Features

Home

Metaphysics

Religion in America

Headline News

Offbeat News

Politics

Movies

Music

Science News

Internet

A Movable Feast

Entertainment

Bohemian Beat

Media

Sports

Our exclusive sports columnist... Bear Bryant

Cool Sites

About the debate

About your editorial in the "Metaphysics" section.

I. Just a small point about being a "textbook agnostic." The next clause after that says, "I don't know and you don't know either." But then in the next several paragraphs, you make a wide range of claims that sound like you are claiming to know a great deal. For example: "Jesus is no more divine than you or me," or that the Koran was not inspired. Those are large claims to make from an agnostic viewpoint, which by definition means that no one can know; therefore, judgment should be withheld.

II. I
do agree with you that both Christianity and Islam can't be objectively true. Many people today probably think they can, but that would be irrational.

III. I agree, too, that you can't believe in Christianity or Islam without also believing in the supernatural or miracles. If the resurrection of Jesus never happened, then Christianity would be a false belief.

IV. N
ow, how about the whole issue of evidence? Well, my good friend and the author of this editorial speaks about evidence in the sense of scientific experiments. He mentioned "reliable, reproducible" experiments and then went on to say that there is no sound evidence for "the fundamental claims of either Christianity or Islam," -- meaning, apparently, no sound scientific evidence.

The problem here is that when we are dealing with the question, "Is Christianity true?," we have immediately stepped outside of the realm of scientific experiments and entered the realm of historical evidence. The question of Christianity's truthfulness is a historical question: if Jesus did what the New Testament claims and then rose from the dead, Christianity is confirmed. The question, "Is Christianity true" is like the question, "Was Washington the first President" or "Did Napolean win at Waterloo?".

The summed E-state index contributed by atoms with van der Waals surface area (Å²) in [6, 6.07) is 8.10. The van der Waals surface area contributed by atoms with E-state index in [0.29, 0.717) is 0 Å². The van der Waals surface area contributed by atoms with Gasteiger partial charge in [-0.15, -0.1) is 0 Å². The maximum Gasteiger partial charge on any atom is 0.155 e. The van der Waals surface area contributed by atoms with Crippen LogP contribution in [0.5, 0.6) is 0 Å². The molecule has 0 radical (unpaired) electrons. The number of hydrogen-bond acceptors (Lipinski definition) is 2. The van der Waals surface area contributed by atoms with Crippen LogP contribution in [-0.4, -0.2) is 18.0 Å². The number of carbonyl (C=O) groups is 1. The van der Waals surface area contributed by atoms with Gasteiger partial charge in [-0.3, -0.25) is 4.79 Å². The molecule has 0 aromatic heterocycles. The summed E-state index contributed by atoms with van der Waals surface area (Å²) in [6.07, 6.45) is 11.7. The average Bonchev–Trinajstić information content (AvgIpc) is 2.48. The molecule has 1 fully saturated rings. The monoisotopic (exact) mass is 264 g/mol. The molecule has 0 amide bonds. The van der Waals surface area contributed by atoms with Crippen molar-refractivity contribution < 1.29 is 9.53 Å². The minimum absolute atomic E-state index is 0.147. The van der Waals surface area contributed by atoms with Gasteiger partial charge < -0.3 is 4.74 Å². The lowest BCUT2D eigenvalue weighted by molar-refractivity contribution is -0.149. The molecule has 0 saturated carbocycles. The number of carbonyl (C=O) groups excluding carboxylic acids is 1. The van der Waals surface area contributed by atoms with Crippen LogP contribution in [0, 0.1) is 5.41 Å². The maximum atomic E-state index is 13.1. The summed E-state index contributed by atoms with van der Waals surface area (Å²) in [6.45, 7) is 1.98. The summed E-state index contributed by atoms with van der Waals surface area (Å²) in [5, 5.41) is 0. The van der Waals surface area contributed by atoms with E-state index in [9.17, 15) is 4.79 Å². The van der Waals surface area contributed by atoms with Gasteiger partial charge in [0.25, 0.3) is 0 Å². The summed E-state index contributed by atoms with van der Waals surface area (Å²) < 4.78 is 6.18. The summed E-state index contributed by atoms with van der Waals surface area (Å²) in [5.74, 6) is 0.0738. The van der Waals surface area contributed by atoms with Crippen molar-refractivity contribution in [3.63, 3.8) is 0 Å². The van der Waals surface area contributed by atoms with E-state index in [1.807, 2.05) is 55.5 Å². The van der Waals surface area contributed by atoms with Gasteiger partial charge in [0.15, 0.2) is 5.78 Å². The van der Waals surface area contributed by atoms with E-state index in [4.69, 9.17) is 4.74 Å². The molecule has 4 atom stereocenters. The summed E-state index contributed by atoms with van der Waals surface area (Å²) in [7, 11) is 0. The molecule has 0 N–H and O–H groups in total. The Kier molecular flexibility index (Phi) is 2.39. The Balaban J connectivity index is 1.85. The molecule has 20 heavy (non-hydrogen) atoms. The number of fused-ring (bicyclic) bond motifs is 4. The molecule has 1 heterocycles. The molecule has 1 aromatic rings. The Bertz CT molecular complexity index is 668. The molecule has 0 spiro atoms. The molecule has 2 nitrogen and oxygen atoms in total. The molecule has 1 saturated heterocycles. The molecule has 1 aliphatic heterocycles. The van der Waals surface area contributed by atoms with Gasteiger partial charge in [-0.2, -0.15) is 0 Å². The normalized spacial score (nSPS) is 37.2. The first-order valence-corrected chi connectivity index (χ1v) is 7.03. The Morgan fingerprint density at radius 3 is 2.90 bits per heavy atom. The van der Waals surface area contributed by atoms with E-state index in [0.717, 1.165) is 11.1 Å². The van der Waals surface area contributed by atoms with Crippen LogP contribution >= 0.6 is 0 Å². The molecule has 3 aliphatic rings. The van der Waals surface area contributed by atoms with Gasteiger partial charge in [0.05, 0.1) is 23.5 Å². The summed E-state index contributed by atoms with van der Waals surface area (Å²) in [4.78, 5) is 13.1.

Similarly, even if we are merely discussing the question of God's existence, we are still outside of scientific experimentation. God is not a testable substance that can be manipulated under controlled conditions. Without a doubt, the matter of God's existence will have to be decided in the realm of philosophical thought. Science does play a role in the debate, but it is only one factor to consider. Other factors, for example, will be the logical validity of arguments provided, our existential experiences, historical evidence, and philosophical reasoning.

V. In order to conserve space, I will conclude with one more observation. The scientific materialist rests his entire structure of rationality upon empirical observation and the scientific method. This is also known as "Logical Positivism": the theory that unless a proposition can be verified empirically or scientifically, it shouldn't be believed. Prima facie, that sounds very plausible. But then upon further reflection, it becomes clear that the proposition of logical positivism itself fails to meet its own standard -- it is a self-refuting statement. The proposition that "nothing is true unless it can be empirically verified" cannot itself be scientifically verified. That proposition, in fact, is not a scientific proposition at all, but a statement of philosophy about the scientific enterprise. For this reason there are very few philosophers anymore who hold to Logical Positivism. It has been exposed as a self-contradictory statement.

Therefore, I argue that philosophy, not science, is the very paradigm of rationality. Science can't even get off the runway without some set of philosophical presuppositions. Science is never conducted in a vacuum, but is greatly influenced by philosophical, social, political, and even moral ideas.

As a result, we can't rest our case for or against God or Christianity solely on the basis of science, which is the popular misconception today.


Thank you, good night,

-- The author.